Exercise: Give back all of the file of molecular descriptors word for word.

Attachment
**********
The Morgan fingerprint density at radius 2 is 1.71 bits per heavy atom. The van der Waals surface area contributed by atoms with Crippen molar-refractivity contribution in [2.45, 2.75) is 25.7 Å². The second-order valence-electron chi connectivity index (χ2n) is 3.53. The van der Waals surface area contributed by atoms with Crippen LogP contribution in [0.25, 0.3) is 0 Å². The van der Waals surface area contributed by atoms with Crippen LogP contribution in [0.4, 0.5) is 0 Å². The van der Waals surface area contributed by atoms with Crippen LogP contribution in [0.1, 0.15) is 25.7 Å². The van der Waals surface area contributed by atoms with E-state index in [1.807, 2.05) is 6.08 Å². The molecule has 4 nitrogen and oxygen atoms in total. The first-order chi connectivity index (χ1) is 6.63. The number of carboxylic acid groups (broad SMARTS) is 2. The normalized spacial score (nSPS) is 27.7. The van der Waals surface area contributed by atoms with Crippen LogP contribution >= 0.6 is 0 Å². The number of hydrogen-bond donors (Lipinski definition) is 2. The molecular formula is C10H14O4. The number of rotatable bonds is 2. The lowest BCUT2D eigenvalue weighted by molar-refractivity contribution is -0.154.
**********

The Morgan fingerprint density at radius 2 is 1.71 bits per heavy atom. The van der Waals surface area contributed by atoms with Crippen molar-refractivity contribution in [2.45, 2.75) is 25.7 Å². The second-order valence-electron chi connectivity index (χ2n) is 3.53. The van der Waals surface area contributed by atoms with Crippen LogP contribution in [0.25, 0.3) is 0 Å². The van der Waals surface area contributed by atoms with Crippen LogP contribution in [0.4, 0.5) is 0 Å². The van der Waals surface area contributed by atoms with Crippen LogP contribution in [0.1, 0.15) is 25.7 Å². The van der Waals surface area contributed by atoms with E-state index in [1.807, 2.05) is 6.08 Å². The molecule has 4 nitrogen and oxygen atoms in total. The first-order chi connectivity index (χ1) is 6.63. The number of carboxylic acid groups (broad SMARTS) is 2. The normalized spacial score (nSPS) is 27.7. The van der Waals surface area contributed by atoms with Crippen LogP contribution >= 0.6 is 0 Å². The number of hydrogen-bond donors (Lipinski definition) is 2. The molecular formula is C10H14O4. The number of rotatable bonds is 2. The lowest BCUT2D eigenvalue weighted by molar-refractivity contribution is -0.154.